Monday, 24 November 2014

Twilight Imperium: First Impressions

Twilight Imperium is a long game. Veteran boardgamers look at the three to four hour playtime printed on the box with a wry smile. Nine and a half hours later, and with our game probably only three-quarters complete, it is easy to see why.

Part of the reason is that Twilight Imperium is packed full, both physically and conceptually. There are stacks of cards, buckets of tokens, an armada of brightly coloured plastic ships and thirty-seven hexes that form a map of the known galaxy. There are unique races with their own rules and playstyle; player roles in the form of strategy cards; systems of production and building; tech trees to research; politics and laws to enact that change the base rules; and the focus of the game – launching fleets of your ships into space combat against other players, to win worlds and hopefully bring you closer to victory.

Starting out - my little fledgling empire

I say hopefully, because victory in Twilight Imperium comes from meeting the requirements of objective cards; each player starts with a juicy secret objective, and more public objectives are revealed periodically, and could be completed without you coming to blows at all - though this isn’t likely. The whole engine of Twilight Imperium is built around the core of aggressively conquering your neighbours’ systems - you expand to gain resources - resources are spent on ships - and ships are used to invade. The tech-tree upgrades help in combat, and the politics cards often affect the military situation.

The start of our game began as I’d imagine many games of Twilight Imperium begin, with each player tentatively expanding out into their adjacent systems, gobbling up the easy fruit within reach. Or – not, in some cases, as the in-box expansion we played with introduces interesting things to find on the assimilated planets - angry locals, a radioactive or biohazardous environment, or a wealth of goods just there for the taking. Because each player starts with limited command counters - used in the game’s activation mechanic - the early turns feel very similar to Archipelago, where you wrestle against a limited pool of actions to achieve all of your objectives in a turn. For me, this initial exploration phase felt the most exciting, interesting part of the game, especially when people eventually began meeting objective requirements.

After a few turns, our empires push into unknown space

As the game progressed, it became obvious that our expanding empires would come into conflict, and it would soon be time for some space battles, and it is these that are the least enjoyable element of the game for me. The combat in Twilight Imperium, in many respects, is Risk. There are some differences - each class of ship has their speciality, and scores a hit on a different number - but as except for a couple of classes each ship has one attack and one hit, combat comes down to rolling a big handful of dice, taking hits, and repeating until one side is wiped out or chooses to retreat. There is strategy - moving your fleets to the best hexes to protect your systems - but no tactics beyond trying to fill your opponent’s system with more of your ships than theirs.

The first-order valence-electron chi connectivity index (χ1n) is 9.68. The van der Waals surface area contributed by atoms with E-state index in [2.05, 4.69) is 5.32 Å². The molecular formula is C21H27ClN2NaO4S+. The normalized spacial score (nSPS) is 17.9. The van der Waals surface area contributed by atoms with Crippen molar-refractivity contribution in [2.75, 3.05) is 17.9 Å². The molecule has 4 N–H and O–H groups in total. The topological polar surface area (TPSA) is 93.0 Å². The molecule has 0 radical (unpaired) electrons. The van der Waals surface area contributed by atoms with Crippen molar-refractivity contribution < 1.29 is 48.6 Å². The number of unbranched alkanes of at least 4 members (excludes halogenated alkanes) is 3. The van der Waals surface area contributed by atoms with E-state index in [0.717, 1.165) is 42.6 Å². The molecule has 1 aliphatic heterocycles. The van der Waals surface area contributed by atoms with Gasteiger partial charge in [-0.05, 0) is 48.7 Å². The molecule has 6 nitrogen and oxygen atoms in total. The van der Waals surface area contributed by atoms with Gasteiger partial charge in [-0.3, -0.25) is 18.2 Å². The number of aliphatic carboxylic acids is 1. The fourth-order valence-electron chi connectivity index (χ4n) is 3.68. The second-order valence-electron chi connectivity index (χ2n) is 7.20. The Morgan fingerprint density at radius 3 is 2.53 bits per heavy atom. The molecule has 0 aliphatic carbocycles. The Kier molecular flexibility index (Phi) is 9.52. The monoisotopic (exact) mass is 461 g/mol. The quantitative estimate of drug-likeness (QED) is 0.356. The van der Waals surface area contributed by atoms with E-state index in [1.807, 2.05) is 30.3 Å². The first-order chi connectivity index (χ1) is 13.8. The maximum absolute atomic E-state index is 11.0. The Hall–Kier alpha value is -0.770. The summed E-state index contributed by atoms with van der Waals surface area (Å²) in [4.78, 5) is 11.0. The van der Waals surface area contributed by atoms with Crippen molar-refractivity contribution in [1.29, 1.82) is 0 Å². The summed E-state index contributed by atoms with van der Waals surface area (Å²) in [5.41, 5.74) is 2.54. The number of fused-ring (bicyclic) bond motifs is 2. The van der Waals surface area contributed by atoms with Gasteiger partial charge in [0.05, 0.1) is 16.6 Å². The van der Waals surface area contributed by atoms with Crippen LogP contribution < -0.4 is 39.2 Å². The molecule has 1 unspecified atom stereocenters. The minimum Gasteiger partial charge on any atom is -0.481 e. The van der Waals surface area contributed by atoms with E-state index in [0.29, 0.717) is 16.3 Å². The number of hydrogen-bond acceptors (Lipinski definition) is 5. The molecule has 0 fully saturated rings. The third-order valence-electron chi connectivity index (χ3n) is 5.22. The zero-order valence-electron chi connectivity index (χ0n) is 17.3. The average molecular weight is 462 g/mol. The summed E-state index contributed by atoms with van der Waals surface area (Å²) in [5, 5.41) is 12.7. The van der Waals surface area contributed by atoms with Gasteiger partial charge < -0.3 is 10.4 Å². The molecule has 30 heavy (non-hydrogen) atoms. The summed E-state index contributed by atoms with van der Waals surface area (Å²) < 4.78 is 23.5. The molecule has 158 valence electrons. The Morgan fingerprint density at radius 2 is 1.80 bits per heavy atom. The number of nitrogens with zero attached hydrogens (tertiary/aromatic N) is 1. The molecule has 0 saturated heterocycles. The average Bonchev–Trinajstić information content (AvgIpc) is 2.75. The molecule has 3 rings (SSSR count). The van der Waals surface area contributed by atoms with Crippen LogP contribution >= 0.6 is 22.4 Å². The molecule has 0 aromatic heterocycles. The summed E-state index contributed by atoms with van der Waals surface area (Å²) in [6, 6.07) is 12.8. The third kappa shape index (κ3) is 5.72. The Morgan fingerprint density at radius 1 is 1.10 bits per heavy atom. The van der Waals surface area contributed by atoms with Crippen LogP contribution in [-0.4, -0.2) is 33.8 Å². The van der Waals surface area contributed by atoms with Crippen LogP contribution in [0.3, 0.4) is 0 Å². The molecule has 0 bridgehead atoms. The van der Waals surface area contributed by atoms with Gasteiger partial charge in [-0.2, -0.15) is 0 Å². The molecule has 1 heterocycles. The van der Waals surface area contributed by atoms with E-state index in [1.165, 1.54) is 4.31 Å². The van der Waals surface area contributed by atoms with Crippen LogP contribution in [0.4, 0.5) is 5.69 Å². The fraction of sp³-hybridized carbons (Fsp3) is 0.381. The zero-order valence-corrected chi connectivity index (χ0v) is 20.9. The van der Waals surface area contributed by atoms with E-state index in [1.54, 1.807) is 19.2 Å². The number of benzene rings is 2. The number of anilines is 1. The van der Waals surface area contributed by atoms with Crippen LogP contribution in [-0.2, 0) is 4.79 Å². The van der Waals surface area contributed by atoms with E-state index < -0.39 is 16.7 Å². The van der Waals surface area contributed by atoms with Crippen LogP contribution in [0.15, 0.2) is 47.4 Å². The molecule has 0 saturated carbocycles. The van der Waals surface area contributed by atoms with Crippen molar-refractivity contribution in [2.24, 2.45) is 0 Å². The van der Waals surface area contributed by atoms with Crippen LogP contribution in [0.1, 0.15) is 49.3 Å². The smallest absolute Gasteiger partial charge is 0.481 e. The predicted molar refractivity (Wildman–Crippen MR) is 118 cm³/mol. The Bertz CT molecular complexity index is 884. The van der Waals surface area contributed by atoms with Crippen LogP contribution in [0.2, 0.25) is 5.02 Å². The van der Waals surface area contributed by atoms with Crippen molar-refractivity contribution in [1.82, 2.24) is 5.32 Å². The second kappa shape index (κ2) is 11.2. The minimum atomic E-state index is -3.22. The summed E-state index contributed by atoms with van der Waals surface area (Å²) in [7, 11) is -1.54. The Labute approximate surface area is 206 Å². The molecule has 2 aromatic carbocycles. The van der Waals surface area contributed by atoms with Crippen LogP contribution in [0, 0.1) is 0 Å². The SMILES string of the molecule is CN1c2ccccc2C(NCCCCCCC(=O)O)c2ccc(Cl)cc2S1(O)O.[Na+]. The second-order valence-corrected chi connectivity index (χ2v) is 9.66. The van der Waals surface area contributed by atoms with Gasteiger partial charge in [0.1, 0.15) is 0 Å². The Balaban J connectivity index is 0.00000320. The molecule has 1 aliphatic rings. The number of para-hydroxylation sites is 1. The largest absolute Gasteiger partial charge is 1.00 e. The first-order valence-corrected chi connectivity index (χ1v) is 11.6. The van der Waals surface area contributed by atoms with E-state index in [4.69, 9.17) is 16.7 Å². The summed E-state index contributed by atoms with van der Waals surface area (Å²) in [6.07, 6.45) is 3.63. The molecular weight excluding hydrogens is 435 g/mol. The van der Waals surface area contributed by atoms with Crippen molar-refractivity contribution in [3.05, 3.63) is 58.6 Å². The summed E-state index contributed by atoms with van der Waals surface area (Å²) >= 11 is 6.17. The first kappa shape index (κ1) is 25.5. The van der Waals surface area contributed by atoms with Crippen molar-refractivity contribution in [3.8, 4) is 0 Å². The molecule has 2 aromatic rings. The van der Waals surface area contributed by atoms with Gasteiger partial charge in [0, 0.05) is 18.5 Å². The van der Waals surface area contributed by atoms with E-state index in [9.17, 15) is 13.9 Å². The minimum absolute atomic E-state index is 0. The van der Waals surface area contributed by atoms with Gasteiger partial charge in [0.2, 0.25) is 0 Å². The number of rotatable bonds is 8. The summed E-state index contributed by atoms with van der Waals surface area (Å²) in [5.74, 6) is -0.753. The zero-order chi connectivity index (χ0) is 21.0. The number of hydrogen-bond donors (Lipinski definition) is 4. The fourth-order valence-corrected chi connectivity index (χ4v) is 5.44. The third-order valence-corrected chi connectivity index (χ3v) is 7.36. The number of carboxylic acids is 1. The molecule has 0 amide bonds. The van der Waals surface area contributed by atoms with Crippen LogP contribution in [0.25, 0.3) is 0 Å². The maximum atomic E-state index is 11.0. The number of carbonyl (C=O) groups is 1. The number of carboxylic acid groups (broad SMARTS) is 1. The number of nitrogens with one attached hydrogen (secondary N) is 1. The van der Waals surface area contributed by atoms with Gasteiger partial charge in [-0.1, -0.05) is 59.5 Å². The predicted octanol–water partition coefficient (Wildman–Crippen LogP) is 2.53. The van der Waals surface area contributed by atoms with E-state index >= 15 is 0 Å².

Enemies mass on our borders!

The box calls Twilight Imperium a game of “galactic conquest, politics and trade”, and I think it is fair to say that the game prioritises those elements in that order. Looking beyond the combat, the politics feels nicely robust, with players having to decide whether to use planets for their production now at a cost of their potential political heft later in the turn. The laws – which must be decided on when drawn - generally force players to choose between an immediate or ongoing effect, casting their vote according to how they predict this will affect not only their own strategy but that of their opponents also.

The trade element of Twilight Imperium is a little more anaemic. There is a mechanic to swap trade agreements, which could result in an offer that is worth more to one player than to another, but nothing to either unless the deal is struck; these decisions are interesting, but would be so much more so if there was more than one sort of resource to barter. The game would be richer if the decision to annex a neighbouring system could come at the cost of your only access to valuable space-minerals.

The enemy has almost taken our home system!

Twilight Imperium has its spot in the board-gaming canon, and definitely revels in its status of being that game – “you know, the one that takes all day to play”, but ultimately, none of the layers are superfluous, or could be excised without leaving the game feeling much shallower or incomplete. Conversely, as it feels like it has reached critical mass, I would look forward to playing Twilight Imperium with some of the expansions as I don't think that the addition of more layers and complexity would dramatically increase the playtime, and would add that extra depth to the weaker areas of the game.